Traumatic Brain Injury: Still Looking for Effective Early Intervention

Internal Medicine World ReportDecember 2014

A larger study published ahead of print in the New England Journal of Medicine indicated that progesterone's role in treating TBI was questionable.

Traumatic brain injury (TBI) is a major public health concern, especially among young adults. Every 15 seconds, an American incurs a TBI, translating to approximately 1.5 million injuries annually. TBI’s primary insult often initiated a cascade of processes that continued to injure the brain, unfortunately causing more than 50,000 deaths and 80,000 permanent and serious disabilities. Progesterone’s extensive pleiotropic and neuroprotective properties lead researchers to employ it in small studies to treat TBI. A larger study published ahead of print in the New England Journal of Medicine indicated that progesterone’s role in treating TBI was questionable.

This double-blind, multicenter clinical trial, conducted by the Neurological Emergencies Treatment Trials (NETT) investigators, enrolled patients with severe, moderate-to-severe, or moderate acute TBI measured using the Glasgow Coma Scale. The researchers assigned participants randomly to intravenous progesterone or placebo within 4 hours of injury; these interventions were administered for 4 days. They defined efficacy as an increase of 10 percentage points in the proportion of patients with favorable outcomes 6 months after injury.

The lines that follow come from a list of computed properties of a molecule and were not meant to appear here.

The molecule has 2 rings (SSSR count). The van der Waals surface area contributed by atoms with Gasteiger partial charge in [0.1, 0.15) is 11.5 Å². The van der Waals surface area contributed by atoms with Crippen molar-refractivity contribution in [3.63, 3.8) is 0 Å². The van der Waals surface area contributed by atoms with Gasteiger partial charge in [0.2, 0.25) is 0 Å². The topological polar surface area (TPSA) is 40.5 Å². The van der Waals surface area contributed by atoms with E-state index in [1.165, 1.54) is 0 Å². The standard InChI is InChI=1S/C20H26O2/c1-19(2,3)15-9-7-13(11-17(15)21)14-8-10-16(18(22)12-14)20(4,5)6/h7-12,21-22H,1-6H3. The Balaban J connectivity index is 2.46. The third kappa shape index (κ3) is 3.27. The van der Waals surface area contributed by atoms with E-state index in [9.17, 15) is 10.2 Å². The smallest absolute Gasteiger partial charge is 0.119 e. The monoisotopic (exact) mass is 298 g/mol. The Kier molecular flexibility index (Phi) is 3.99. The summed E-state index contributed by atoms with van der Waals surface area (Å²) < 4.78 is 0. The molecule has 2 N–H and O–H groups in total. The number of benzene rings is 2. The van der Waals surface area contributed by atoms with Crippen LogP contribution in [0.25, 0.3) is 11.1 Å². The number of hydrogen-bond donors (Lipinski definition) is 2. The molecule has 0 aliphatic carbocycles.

The researchers planned to enroll 1140 patients, but ceased enrollment at 882. The reason for early stopping was futility with respect to the primary outcome.

Motor vehicle accident was the most likely precipitating event for TBI. Patients’ median age was 35 years, 73.7% were men and the mean Injury Severity Score was approximately 25 on 75-point scale with higher scores indicating increasing severity.

Patients treated with progesterone had outcomes similar to those in the placebo group. They were 3 times more likely to develop phlebitis or thrombophlebitis, however.

The researchers balanced study arms carefully so that injury severities were similar. They used both intention-to-treat analysis and a priori planned analysis; both revealed no treatment effect. This appeared to indicate that the NETT investigators must continue their search for an effective treatment to slow or stop damage to the brain after TBI.

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